BINGHAMTON (WBNG) — It’s being called as a possible medical breakthrough around the world.
Health officials say a man in London may be the second person ever to be cured of HIV.
“It gives us a lot of hope and it’s very encouraging for what the treatment can be like for HIV patients in the future,” said AIDS and HIV service coordinator at UHS Patient Care in Binghamton, TerriAnn Montoya.
“I think does open the door for more study. I think it could change the way we think about HIV as incurable. It’s possible,” said the director of health center operations for Family Planning of South Central New York in Binghamton, Melissa Brennan.
Researchers say an HIV positive man from London received stem cell transplants to fight his cancer. They say his stem cell donor had a rare genetic disorder that helped cure him of the virus.
“The white blood cells are the target of HIV, they had a mutation on their white blood cells that’s resistant to HIV so HIV cannot even get to the cell of the white blood cell,” said Brennan.
This news comes as local HIV experts say they have seen a decrease in infected patients in the Southern Tier.
“We have had very few newly-diagnosed patients which is wonderful for our area,” said Montoya. “We currently at UHS serve 300 plus HIV positive patients. Ninety percent of them are undetectable from anti-retroviral medications.”
While some experts believe the news might be a step in the right direction, they believe there is still more research needed for a cure.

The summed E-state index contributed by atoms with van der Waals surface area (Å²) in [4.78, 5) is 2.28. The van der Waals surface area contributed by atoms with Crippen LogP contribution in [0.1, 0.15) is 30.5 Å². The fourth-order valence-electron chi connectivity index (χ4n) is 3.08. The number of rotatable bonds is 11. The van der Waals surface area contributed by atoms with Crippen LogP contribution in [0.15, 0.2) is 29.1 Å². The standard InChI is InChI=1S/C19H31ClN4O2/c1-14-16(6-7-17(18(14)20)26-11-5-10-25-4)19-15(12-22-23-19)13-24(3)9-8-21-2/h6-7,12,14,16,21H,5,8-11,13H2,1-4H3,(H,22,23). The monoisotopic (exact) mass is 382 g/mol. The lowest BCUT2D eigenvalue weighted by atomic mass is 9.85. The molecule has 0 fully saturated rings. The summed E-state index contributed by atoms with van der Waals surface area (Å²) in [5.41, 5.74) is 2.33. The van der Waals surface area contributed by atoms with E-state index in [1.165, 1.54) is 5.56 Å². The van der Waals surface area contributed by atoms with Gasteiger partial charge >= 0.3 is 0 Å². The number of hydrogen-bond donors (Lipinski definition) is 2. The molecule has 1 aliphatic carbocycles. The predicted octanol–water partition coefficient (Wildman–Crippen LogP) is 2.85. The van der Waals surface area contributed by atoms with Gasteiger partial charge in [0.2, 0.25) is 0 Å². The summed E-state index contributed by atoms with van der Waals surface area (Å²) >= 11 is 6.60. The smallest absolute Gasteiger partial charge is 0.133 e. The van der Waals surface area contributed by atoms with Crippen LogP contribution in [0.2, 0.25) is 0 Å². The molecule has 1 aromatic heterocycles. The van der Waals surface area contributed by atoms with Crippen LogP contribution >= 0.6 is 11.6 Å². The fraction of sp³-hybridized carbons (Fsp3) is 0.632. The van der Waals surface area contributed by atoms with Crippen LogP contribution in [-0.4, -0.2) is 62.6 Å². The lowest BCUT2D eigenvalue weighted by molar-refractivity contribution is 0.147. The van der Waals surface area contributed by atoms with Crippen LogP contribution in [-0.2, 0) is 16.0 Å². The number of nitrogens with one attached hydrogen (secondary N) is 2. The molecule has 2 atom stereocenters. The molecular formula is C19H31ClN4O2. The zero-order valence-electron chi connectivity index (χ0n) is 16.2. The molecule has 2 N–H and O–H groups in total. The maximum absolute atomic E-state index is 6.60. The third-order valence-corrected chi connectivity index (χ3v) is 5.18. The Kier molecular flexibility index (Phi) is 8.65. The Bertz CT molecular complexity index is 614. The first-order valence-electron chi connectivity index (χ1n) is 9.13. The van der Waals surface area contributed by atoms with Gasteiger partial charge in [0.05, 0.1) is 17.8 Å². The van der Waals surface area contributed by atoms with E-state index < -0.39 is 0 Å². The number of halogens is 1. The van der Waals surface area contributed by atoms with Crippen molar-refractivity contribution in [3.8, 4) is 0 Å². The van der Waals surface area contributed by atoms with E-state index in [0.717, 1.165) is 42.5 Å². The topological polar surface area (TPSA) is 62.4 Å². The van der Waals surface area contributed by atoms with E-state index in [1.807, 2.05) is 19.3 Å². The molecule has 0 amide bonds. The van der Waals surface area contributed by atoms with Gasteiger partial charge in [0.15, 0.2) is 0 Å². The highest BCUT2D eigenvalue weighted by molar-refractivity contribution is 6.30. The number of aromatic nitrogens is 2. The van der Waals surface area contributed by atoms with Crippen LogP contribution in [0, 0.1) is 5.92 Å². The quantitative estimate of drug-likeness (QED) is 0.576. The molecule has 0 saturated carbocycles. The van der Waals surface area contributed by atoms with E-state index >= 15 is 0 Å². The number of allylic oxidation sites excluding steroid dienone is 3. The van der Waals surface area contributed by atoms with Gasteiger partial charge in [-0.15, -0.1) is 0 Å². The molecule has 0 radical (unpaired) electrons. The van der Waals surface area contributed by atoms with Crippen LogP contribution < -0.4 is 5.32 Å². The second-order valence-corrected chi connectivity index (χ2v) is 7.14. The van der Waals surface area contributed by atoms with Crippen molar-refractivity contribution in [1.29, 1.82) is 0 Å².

“It’s only to people in the past two years, in the past 10 years, and we got to look at the cost and reward per person. Some bone marrow transplant is not for everybody so we have to look at specific individuals without harming them further,” said Montoya.
Professionals do believe this a breakthrough for more than just an HIV cure and it could spread hope for infected patients in the area.
“It opens the door for other therapy such as gene modification therapy,” said Brennan.
“Our medical director is learning so much cutting edge information that he is going to bring back to the clinic and we are really hopeful that this will open a lot of doors for UHS and our area,” said Montoya.
Experts say prevention as well as being tested is still the best way to combat HIV.
“We have excellent treatments that are much better tolerated than they used to be that can keep a person well, often times for a normal lifespan,” said Brennan.
“Knowing your status is education, and knowledge is power. The more you know about yourself and your partners, the more you can protect yourself,” said Montoya.
UHS Patient Care in Binghamton as well as Family Planning of South Central New York both offer HIV testing and prevention methods. UHS also helps treat patients who are infected.